Watertown, Delano come together for another sharing agreement

SUBMITTED PHOTO Tim Schrupp, Watertown Mayor Dale Graunke, Acting Watertown Mayor Mayor Rick Mann, Watertown Utilities Superintendent Doug Kammerer, and Ernie Eden gathered in Delano on Wednesday, Oct. 17, for the signing of a Utility Sharing Agreement between Delano and Watertown. The cities are teaming up in terms of equipment and staff time for the cleaning of the sewers in each city.

SUBMITTED PHOTO
Tim Schrupp, Watertown Mayor Dale Graunke, Acting Watertown Mayor Mayor Rick Mann, Watertown Utilities Superintendent Doug Kammerer, and Ernie Eden gathered in Delano on Wednesday, Oct. 17, for the signing of a Utility Sharing Agreement between Delano and Watertown. The cities are teaming up in terms of equipment and staff time for the cleaning of the sewers in each city.

For the second time in less than a year, the cities of Watertown and Delano have come together in a sharing agreement designed to reduce financial burdens on each city.

This time, the neighboring cities put together a Utility Sharing Agreement, in which Watertown and Delano will share equipment related to cleaning the sanitary and storm sewer systems in each city. The agreement was approved by the Watertown City Council on Tuesday, Oct. 9, but didn’t become official until the mayors of each city met on Wednesday, Oct. 17, in Delano, to sign the agreement.

The city administrator in each city worked to put together the agreement to address needs in each city. While Watertown owns a Jet Vac truck, used for cleaning the sewers, it does not have a sewer camera televising system used to provide images of the underground system. Instead, Watertown in the past has spent money on contracted services when it comes to sewer cameras.

In contrast, the city of Delano has a camera and televising system, but does not own a Jet Vac truck. That’s why the two cities came together to devise a mutually beneficial agreement. The agreement will essentially lead to the sharing of equipment, time and manpower to complete sewer cleaning in each city each year.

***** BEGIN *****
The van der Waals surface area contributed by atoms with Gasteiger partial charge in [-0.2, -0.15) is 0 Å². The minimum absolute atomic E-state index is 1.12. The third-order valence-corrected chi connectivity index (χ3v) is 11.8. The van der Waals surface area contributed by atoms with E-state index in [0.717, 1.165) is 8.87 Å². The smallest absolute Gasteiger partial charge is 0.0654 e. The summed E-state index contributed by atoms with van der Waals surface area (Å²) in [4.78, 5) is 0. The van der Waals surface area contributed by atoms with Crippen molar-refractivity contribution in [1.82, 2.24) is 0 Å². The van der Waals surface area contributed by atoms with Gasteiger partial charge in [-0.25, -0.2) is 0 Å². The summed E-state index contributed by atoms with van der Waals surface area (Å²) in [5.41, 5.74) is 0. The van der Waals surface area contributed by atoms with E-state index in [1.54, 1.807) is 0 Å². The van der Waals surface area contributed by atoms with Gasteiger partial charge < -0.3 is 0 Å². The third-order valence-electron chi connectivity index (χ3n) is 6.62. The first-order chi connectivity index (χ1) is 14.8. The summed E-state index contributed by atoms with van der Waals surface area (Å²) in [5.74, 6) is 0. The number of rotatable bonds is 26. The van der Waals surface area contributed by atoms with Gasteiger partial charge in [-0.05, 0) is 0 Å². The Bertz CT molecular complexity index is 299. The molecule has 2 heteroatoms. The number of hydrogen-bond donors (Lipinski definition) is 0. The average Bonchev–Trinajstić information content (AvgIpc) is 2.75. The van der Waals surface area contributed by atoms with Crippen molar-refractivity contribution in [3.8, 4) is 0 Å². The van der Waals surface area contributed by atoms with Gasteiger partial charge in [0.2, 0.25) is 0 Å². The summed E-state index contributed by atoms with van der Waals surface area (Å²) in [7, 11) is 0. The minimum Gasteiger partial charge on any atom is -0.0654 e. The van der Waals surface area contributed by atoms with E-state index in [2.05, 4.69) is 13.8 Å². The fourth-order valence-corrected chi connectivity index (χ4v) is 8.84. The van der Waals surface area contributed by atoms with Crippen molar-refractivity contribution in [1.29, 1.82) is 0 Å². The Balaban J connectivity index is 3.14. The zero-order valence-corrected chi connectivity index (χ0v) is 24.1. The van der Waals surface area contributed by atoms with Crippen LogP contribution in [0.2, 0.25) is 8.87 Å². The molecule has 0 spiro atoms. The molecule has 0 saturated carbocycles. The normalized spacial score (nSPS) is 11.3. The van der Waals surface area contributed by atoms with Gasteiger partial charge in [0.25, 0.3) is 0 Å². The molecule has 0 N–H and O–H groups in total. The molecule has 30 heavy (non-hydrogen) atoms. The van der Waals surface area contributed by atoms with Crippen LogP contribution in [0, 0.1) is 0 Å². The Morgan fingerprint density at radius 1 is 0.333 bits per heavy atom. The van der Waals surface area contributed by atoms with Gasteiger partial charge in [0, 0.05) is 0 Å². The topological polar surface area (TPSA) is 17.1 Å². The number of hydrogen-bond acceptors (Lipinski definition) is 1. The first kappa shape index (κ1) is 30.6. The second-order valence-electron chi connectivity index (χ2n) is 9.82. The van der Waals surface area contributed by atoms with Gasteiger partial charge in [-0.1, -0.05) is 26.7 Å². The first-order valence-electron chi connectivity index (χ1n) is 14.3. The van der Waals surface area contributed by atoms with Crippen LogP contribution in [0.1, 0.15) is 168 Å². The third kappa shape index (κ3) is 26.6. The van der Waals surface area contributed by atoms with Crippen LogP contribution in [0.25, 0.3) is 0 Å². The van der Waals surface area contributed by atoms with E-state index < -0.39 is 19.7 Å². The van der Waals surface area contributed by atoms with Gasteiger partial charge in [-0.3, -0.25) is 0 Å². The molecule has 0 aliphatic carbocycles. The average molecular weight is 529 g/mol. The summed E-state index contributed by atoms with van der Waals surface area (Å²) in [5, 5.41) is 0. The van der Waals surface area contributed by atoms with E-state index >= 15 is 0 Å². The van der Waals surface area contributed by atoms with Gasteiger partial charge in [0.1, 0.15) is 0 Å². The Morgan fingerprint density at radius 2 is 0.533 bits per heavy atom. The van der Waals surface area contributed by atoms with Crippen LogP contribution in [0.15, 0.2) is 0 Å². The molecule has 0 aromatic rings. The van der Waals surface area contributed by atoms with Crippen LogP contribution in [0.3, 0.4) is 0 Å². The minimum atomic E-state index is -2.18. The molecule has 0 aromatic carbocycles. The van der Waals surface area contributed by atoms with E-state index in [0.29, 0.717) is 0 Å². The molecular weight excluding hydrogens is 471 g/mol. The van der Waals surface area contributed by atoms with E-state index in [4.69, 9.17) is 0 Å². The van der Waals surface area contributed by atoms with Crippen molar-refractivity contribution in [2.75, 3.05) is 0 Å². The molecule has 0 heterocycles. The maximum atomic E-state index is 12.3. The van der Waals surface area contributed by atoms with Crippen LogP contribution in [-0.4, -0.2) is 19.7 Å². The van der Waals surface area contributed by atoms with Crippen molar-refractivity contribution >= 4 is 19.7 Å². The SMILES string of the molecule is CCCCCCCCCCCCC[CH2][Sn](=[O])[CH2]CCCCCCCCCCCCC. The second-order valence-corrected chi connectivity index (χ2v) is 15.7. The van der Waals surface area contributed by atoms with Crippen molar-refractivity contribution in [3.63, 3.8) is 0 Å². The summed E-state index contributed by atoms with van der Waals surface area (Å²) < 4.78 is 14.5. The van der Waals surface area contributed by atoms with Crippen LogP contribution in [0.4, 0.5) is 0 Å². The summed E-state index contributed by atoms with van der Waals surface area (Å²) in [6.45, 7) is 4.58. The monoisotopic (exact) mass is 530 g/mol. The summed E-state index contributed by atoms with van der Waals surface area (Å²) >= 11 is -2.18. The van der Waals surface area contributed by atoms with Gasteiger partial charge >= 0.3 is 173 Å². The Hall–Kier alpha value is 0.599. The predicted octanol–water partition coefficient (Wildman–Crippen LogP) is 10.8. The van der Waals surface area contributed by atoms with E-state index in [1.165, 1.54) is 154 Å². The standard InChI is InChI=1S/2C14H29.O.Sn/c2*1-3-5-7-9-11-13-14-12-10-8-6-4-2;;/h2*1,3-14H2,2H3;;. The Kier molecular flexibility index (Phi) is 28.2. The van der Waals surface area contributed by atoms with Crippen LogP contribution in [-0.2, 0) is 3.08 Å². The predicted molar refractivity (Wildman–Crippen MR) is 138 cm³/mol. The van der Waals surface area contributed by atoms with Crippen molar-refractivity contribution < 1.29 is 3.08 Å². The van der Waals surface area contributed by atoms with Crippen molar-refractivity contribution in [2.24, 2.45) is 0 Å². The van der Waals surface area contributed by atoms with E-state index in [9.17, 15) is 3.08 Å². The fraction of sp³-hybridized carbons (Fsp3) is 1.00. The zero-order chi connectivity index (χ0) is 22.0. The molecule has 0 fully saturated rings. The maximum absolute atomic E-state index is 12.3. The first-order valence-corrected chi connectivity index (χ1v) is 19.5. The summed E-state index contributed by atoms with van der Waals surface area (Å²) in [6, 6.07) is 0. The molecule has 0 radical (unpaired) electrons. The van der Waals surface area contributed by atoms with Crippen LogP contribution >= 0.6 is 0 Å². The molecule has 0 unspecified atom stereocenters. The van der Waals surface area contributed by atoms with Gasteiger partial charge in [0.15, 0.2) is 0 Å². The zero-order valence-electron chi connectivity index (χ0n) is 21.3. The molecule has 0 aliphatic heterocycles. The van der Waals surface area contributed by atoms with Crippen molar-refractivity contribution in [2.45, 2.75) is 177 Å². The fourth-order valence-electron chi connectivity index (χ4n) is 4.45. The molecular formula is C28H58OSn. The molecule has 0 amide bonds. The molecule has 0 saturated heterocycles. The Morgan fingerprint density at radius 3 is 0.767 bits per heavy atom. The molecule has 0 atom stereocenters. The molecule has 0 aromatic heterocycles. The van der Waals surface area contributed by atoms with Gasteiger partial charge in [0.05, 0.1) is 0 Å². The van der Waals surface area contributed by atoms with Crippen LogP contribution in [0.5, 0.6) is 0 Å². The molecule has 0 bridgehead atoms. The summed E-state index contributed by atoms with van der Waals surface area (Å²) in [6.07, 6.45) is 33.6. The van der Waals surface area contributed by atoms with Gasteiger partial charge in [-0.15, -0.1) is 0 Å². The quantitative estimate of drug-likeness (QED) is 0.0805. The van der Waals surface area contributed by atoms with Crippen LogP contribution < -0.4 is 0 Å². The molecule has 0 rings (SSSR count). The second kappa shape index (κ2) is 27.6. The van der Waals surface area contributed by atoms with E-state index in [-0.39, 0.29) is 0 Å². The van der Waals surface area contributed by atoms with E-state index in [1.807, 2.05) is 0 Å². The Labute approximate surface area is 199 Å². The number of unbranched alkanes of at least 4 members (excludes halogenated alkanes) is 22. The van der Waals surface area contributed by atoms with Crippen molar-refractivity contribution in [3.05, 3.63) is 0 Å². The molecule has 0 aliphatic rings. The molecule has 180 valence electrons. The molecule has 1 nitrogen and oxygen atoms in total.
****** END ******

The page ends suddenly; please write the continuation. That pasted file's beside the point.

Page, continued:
Under the arrangement, Watertown will provide its Jet Vac truck for use in both communities, and Delano will provide its camera for use in both communities. Each city will contribute one full time employee to work on the project. The two-person team will work collaboratively to clean 1/5 of the sewer system in each community each year, the same amount that is already schedule to be cleaned each year in Watertown. Maintenance costs will be shared based on the amount of miles of sewer system in each city, meaning Delano will pay a higher share of maintenance fees.

Watertown city administrator Luke Fischer said the savings will likely have only a marginal impact on the city’s overall budget, but the true benefit to Watertown comes in regards to its future Capital Improvement Plan. As part of the agreement, when one of the two pieces of equipment needs to be replaced, the city that does not currently own that piece of equipment will be responsible for its replacement.

In the short term, that puts significantly more burden on Delano than on Watertown. Delano will be responsible for replacing the Jet Vac truck when needed, at an approximate value of $200,000. Watertown will have to replace the camera system when needed, at a value of roughly $50,000. That will enable Watertown to remove a Jet Vac truck from its immediate capital improvement plan and allow the city to focus on other areas.

This sharing agreement between Watertown and Delano is the second such agreement reached between the two cities in the last year. On Jan. 1 of this year, the cities began sharing the services of a building inspector, a Delano employee who now maintains office hours in both cities.

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